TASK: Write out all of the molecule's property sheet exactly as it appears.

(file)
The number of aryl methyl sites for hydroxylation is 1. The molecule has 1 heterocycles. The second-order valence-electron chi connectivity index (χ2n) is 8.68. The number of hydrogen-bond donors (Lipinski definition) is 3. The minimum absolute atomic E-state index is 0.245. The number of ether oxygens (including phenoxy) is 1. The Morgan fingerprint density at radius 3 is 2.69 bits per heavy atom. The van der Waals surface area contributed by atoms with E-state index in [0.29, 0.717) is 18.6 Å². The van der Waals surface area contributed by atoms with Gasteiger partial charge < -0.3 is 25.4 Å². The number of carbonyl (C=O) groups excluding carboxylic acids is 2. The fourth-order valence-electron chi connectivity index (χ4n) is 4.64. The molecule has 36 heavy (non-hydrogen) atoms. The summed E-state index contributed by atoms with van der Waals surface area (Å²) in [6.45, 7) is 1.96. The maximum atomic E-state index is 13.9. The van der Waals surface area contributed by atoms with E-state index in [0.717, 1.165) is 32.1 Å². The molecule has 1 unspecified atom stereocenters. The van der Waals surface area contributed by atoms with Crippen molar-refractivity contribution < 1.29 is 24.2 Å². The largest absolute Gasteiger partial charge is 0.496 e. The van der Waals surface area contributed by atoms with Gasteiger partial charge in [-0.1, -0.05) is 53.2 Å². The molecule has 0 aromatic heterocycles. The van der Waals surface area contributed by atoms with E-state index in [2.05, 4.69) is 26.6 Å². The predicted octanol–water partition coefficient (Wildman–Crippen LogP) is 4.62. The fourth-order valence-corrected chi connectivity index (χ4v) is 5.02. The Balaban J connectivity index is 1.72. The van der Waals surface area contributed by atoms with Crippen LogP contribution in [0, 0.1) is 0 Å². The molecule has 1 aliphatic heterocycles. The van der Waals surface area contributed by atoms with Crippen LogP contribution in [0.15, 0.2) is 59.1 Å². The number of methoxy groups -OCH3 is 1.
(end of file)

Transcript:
The number of aryl methyl sites for hydroxylation is 1. The molecule has 1 heterocycles. The second-order valence-electron chi connectivity index (χ2n) is 8.68. The number of hydrogen-bond donors (Lipinski definition) is 3. The minimum absolute atomic E-state index is 0.245. The number of ether oxygens (including phenoxy) is 1. The Morgan fingerprint density at radius 3 is 2.69 bits per heavy atom. The van der Waals surface area contributed by atoms with E-state index in [0.29, 0.717) is 18.6 Å². The van der Waals surface area contributed by atoms with Gasteiger partial charge < -0.3 is 25.4 Å². The number of carbonyl (C=O) groups excluding carboxylic acids is 2. The fourth-order valence-electron chi connectivity index (χ4n) is 4.64. The molecule has 36 heavy (non-hydrogen) atoms. The summed E-state index contributed by atoms with van der Waals surface area (Å²) in [6.45, 7) is 1.96. The maximum atomic E-state index is 13.9. The van der Waals surface area contributed by atoms with E-state index in [0.717, 1.165) is 32.1 Å². The molecule has 1 unspecified atom stereocenters. The van der Waals surface area contributed by atoms with Crippen molar-refractivity contribution < 1.29 is 24.2 Å². The largest absolute Gasteiger partial charge is 0.496 e. The van der Waals surface area contributed by atoms with Gasteiger partial charge in [-0.1, -0.05) is 53.2 Å². The molecule has 0 aromatic heterocycles. The van der Waals surface area contributed by atoms with E-state index in [2.05, 4.69) is 26.6 Å². The predicted octanol–water partition coefficient (Wildman–Crippen LogP) is 4.62. The fourth-order valence-corrected chi connectivity index (χ4v) is 5.02. The Balaban J connectivity index is 1.72. The van der Waals surface area contributed by atoms with Crippen LogP contribution in [0, 0.1) is 0 Å². The molecule has 1 aliphatic heterocycles. The van der Waals surface area contributed by atoms with Crippen LogP contribution in [0.15, 0.2) is 59.1 Å². The number of methoxy groups -OCH3 is 1.